Britain is fighting its Falklands war on two main fronts - a bite-by-bite military campaign in the wintry South Atlantic, and a gathering effort to reassure an apprehensive public opinion in homes, offices, pubs, and clubs here at home.
On the military front, the Margaret Thatcher government was jubilant Sunday. It said it had conducted two successful air attacks against the airstrips at Port Stanley and Goose Green, both on the island of East Falkland.
Harrier jump jets from the task force carriers and Vulcan bombers from Ascension Island, backed up by naval gunfire, were said to have cratered both airstrips and jolted Argentine defenses. No British lives or aircraft were reported lost.
On the home front, a new poll confirms that most (three out of five) people questioned oppose losing any British lives whatsoever. Meanwhile, the opposition political parties clamor for a pause in military action to allow Foreign Secretary Francis Pym's latest diplomatic sally to the United States to bear fruit.
But the diplomatic front, though still pursued by Mr. Pym, seems to have less momentum at the moment than the other two. On the domestic political front, for instance, the prime minister moved to defuse criticism May 2 by offering secret briefings on diplomatic (but not military) moves to opposition party leaders after Mr. Pym's return. The leaders would not be able to reveal in public what they had learned.
In the South Atlantic, the government strategy is gradually to escalate military pressure on Argentina by isolating the Falklands from the mainland - while losing as few British lives, aircraft, or ships as possible.
Informed sources here say the overall British aim is to enforce the total sea and air blockade, which was imposed May 30, and to occupy the Falklands (perhaps starting with the west island) piece by piece. If necessary, this could culminate in an all-out attack on Port Stanley itself on the East Falkland island - but only, it is suggested, after the naval task force has been reinforced by extra men and aircraft now on the high seas several days away from the war zone.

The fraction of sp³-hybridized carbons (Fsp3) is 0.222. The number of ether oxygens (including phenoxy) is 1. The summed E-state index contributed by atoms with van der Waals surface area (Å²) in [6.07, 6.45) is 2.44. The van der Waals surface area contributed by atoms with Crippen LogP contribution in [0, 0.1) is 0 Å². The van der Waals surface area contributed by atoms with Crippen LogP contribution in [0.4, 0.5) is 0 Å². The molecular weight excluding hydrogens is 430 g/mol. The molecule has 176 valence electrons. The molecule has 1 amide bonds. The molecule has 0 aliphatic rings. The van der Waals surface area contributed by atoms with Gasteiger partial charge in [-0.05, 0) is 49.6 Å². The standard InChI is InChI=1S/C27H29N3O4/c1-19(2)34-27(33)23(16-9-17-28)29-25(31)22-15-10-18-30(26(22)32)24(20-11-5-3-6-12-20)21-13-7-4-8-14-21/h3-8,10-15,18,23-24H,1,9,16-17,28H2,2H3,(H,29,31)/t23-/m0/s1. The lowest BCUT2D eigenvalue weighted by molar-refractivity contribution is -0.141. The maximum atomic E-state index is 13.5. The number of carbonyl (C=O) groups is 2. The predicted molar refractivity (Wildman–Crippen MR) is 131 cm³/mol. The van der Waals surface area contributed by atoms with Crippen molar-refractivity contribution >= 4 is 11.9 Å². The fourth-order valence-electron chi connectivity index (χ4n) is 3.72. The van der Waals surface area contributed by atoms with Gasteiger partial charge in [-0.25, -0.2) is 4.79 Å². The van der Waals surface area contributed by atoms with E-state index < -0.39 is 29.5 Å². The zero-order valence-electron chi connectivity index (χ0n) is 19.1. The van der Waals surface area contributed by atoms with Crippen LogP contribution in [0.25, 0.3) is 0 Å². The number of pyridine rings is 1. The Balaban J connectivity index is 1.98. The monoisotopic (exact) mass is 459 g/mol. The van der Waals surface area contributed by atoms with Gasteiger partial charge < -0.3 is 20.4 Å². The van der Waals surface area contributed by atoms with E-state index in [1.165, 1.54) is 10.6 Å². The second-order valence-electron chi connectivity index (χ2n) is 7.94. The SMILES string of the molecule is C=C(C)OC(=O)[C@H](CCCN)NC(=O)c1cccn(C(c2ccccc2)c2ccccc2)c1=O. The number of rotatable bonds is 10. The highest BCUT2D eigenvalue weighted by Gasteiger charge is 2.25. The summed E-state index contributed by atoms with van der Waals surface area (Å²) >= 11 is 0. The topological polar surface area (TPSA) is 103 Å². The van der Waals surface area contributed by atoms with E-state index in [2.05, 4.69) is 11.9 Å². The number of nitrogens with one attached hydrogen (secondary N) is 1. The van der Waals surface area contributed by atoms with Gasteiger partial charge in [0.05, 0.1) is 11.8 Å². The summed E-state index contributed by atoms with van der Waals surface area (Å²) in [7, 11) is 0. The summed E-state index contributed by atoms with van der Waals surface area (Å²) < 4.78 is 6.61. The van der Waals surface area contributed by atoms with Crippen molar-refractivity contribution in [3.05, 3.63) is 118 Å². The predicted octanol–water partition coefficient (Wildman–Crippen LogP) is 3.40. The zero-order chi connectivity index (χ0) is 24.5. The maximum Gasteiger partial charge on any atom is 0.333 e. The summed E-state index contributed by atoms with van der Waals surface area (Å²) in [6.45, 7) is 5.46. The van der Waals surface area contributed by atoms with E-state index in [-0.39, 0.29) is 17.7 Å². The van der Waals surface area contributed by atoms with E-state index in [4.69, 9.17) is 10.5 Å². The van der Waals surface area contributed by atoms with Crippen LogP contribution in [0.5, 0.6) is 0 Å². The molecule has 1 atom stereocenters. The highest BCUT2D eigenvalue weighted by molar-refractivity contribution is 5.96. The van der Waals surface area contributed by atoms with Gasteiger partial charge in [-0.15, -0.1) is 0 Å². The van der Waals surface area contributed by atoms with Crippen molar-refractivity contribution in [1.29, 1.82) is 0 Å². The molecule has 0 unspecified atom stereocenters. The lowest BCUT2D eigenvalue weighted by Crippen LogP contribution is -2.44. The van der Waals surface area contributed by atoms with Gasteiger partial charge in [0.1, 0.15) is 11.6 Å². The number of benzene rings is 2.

Before that point is reached, however, London hopes that Buenos Aires will be forced to agree to withdraw its forces from the islands. Mrs. Thatcher says the withdrawal could be supervised by the United States or the United Nations.
For the moment, Argentina appears to be holding firm and to be ready to fight on. But Britain is counting on Argentine public opinion turning against the military junta, especially as Argentine inflation, now about 150 percent a year, is worsened by West European and just-announced (and more modest) US and Japanese sanctions.
Britain's capacity to wage a long naval campaign has been improved by the promise of US logistical support. Mrs. Thatcher is said here to be greatly heartened by the prospect of US tankers refueling her own task force ships and giving other logistical support as indicated by Washington April 30.
British officials insisted May 2 that the two attacks on Port Stanley airfield and the Goose Green airstrip the previous day had been successfully completed without loss. The Defense Ministry flatly contradicted Argentine claims that at least five Harrier jets had been shot down. Spokesman Ian McDonald told newsman that only one task force aircraft had been slightly hit and had already been repaired. (It is also understood here that Britain also denies Argentina's claims that British troops tried to invade the Falklands three times on May 1.)